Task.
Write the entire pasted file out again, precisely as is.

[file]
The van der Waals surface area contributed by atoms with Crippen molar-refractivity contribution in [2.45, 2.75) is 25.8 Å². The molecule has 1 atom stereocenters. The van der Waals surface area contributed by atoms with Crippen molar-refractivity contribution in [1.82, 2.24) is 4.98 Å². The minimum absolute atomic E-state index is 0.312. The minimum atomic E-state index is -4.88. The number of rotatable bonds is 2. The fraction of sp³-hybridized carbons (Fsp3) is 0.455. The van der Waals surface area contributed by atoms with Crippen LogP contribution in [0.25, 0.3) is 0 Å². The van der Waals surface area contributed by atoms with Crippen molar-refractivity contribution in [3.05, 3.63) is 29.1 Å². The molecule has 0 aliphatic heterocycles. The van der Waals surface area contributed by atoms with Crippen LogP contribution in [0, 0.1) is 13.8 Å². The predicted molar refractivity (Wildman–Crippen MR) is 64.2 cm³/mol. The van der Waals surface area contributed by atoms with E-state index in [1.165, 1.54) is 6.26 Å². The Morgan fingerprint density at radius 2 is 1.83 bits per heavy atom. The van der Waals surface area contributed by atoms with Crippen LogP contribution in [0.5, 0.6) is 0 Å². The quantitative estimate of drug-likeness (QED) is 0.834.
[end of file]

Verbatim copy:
The van der Waals surface area contributed by atoms with Crippen molar-refractivity contribution in [2.45, 2.75) is 25.8 Å². The molecule has 1 atom stereocenters. The van der Waals surface area contributed by atoms with Crippen molar-refractivity contribution in [1.82, 2.24) is 4.98 Å². The minimum absolute atomic E-state index is 0.312. The minimum atomic E-state index is -4.88. The number of rotatable bonds is 2. The fraction of sp³-hybridized carbons (Fsp3) is 0.455. The van der Waals surface area contributed by atoms with Crippen LogP contribution in [0.25, 0.3) is 0 Å². The van der Waals surface area contributed by atoms with Crippen molar-refractivity contribution in [3.05, 3.63) is 29.1 Å². The molecule has 0 aliphatic heterocycles. The van der Waals surface area contributed by atoms with Crippen LogP contribution in [0, 0.1) is 13.8 Å². The predicted molar refractivity (Wildman–Crippen MR) is 64.2 cm³/mol. The van der Waals surface area contributed by atoms with E-state index in [1.165, 1.54) is 6.26 Å². The Morgan fingerprint density at radius 2 is 1.83 bits per heavy atom. The van der Waals surface area contributed by atoms with Crippen LogP contribution in [0.5, 0.6) is 0 Å². The quantitative estimate of drug-likeness (QED) is 0.834.